Following the arrest of two U.S. citizens accused of starting the largest wildfire in Arizona history, Sen. Steve Gallardo demanded that U.S. Sen. John McCain apologize for comments he made that some wildfires in the state were started by illegal immigrants.Read More »
The Secretary of State’s office on Wednesday dismissed a complaint alleging that the state’s redistricting commission was being illegally lobbied by a group with ties to Republican politicians.
The state’s elections officials threw the complaint out because they said Arizona’s lobbying laws don’t apply to the Arizona Independent Redistricting Commission. But in their dismissal letter, those same elections officials said they believe the laws should be changed so they do apply.
And that could happen as early as next year, said Amy Bjelland, the Secretary of State’s election director.
More than a month after Attorney General Tom Horne announced an investigation into possible open meeting and procurement law violations by the Arizona Independent Redistricting Commission, his attorneys will finally get to conduct their first interview with a commissioner Wednesday morning.Read More »
Republicans have railed against the Independent Redistricting Commission, saying it intends to draw political lines that turn the state over to Democrats.
But the combination of constitutional requirements, federal regulations and voter registration numbers make for a reality that is far different from any tea partier’s nightmare scenario.
As the Florence Town Council contemplates whether to approve a controversial copper mine, the shadow of the Governor’s Office is looming over Town Hall.Read More »
The Goldwater Institute is among the most powerful public-policy groups in Arizona.
The organization’s employees draft legislation, regularly meet with lawmakers and testify before committee hearings at the state Capitol. The group even advocated for the call of a 2010 special session in which lawmakers sought to give workers the right to a secret ballot in union elections.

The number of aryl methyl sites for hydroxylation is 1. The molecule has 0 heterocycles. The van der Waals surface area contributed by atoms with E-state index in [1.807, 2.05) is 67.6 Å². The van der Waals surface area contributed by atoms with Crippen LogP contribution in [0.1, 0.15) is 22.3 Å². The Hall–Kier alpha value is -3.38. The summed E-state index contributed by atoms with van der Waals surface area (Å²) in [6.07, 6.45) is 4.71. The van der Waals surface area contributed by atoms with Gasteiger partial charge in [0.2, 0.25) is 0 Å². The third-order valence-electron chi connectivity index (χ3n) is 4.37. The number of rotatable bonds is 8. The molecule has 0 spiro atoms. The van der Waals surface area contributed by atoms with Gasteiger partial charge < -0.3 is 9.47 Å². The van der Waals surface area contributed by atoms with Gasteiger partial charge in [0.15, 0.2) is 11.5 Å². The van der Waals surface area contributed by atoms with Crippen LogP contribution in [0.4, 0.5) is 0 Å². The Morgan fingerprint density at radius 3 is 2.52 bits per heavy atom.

But the institute’s officials bristle at the suggestion that the organization has more than one lobbyist on its staff.
One of Arizona’s Independent Redistricting commissioners says the contract with the group’s mapping firm is invalid.Read More »
Lawmakers are signaling that there won’t be any increases to the higher education budget, even as the Arizona Board of Regents works toward two goals that will require more money from the state – an end to tuition increases and a funding formula based on performance.Read More »
The chairman of the Senate Ethics Committee said today he expects a complaint to be filed against the embattled Sen. Scott Bundgaard involving his domestic-violence incident.
But if one isn’t, Sen. Ron Gould said he’ll file it himself.
State Sen. Scott Bundgaard and his lawyer are trying to strike a deal with Phoenix prosecutors that would allow the lawmaker to avoid a criminal trial.
Bundgaard, who faces misdemeanor assault and reckless endangerment charges following a fight with his ex-girlfriend alongside a Valley freeway, had his lawyer today ask for more time before the case goes to trial.
Municipal Court Judge Louis Frank Dominguez granted the request and gave the two sides until Wednesday to work out a deal.